Care for monuments in Central Europe regarding the revitalisation of the countryside
T. Hájekhttps://doi.org/10.17221/5404-AGRICECONCitation:Hájek T. (2003): Care for monuments in Central Europe regarding the revitalisation of the countryside. Agric. Econ. – Czech, 49: 317-322.
The cultural landscape and rural areas are considered to be a key component of the European cultural heritage. The European Landscape Convention, which the Czech Republic signed in the autumn of 2002, was also formulated in this sense. Consequently, the reform of care of monuments cannot be left entirely to official workers, but is becoming an important subject from the standpoint of maintenance of the functional and demographic stability of rural areas. It is necessary to point out that the care for monuments in Central Europe is at a crucial point, that could be described as a crisis. The reasons are as follows. 1) Time extension of care for monuments as well as the spatial extension of care for monuments. 2) Care for monuments has somewhat neglected to explain and defend its significance – consequently, a great many private owners of cultural monuments are not fully aware of the ideas, on the basis of which limitations are placed on their rights to manage their property, for the good of the cultural heritage. 3) Aesthetic conclusions are increasingly important in deciding what is and what is not a cultural monument. However, this can readily be influenced by the influx of very attractive, but worthless “popular“ architecture, currently being introduced by a great many development companies. 4) Care for monuments represents the execution of a particular activity rather than a fixed formulated intellectual system of canons. 5) Even under the best economic conditions, the state as such does not have the means to provide appropriate care for the cultural heritage in state ownership (including state land in the poorer areas) and is certainly not capable of creating a motivation system within its framework for searching for new ways of using this property without abusing it. 6) In general, it can be stated that condition of democratisation within the care for monuments certainly does not attain the level of participation in environmental protection. 7) Care for monuments, especially in Central Europe, tends to continue to emphasise simple conservation of monuments and is minimally concerned with reanimation of the monument fund. This is why the care for the cultural heritage must again formulate its purpose, especially in relation to the decrease in the importance of national states, globalisation and, simultaneously, regionalisation of the world.Keywords:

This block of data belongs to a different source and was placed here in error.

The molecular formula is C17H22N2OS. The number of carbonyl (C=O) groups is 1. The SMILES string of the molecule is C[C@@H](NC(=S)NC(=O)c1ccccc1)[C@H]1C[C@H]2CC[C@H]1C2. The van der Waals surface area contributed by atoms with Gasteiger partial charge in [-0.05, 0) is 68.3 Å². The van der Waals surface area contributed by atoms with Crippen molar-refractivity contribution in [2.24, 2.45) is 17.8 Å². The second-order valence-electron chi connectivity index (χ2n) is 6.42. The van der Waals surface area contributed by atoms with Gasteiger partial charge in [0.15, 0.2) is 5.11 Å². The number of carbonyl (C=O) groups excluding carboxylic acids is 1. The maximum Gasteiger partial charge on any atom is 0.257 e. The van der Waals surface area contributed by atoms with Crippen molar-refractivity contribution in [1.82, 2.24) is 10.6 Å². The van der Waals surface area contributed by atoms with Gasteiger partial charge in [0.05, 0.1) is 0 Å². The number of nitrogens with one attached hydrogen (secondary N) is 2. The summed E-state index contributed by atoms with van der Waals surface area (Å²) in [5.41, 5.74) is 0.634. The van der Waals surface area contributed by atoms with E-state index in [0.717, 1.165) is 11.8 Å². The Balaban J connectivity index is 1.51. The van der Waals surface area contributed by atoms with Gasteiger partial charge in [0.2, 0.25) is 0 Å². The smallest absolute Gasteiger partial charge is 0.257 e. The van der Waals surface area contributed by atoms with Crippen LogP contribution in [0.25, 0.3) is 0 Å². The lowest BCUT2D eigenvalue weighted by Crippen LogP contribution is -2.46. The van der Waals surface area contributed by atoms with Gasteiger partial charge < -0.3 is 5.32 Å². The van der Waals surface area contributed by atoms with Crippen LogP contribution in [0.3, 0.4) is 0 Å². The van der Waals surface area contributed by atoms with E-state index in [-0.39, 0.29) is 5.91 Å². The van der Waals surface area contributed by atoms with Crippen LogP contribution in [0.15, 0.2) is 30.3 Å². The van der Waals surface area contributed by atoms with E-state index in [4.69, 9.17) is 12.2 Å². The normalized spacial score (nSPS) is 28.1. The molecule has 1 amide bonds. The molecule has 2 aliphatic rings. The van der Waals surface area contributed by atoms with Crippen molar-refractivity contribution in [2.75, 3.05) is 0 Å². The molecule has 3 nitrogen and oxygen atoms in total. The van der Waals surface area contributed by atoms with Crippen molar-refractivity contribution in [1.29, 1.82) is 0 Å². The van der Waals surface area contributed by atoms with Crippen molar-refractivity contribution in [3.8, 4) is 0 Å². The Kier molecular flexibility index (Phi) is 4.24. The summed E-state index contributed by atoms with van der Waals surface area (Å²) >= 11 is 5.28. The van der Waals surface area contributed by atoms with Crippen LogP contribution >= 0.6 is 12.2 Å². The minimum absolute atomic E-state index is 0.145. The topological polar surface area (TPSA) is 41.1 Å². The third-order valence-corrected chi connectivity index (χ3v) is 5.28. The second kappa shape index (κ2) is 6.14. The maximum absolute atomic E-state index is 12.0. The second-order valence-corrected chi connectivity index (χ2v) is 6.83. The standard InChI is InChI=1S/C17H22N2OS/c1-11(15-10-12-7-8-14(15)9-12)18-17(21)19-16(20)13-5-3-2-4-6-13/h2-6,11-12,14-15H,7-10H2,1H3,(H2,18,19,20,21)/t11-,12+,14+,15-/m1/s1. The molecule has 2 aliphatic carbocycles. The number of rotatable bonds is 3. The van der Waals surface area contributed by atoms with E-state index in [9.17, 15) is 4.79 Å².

cultural heritage, countryside, state ownership, democratisation, reanimation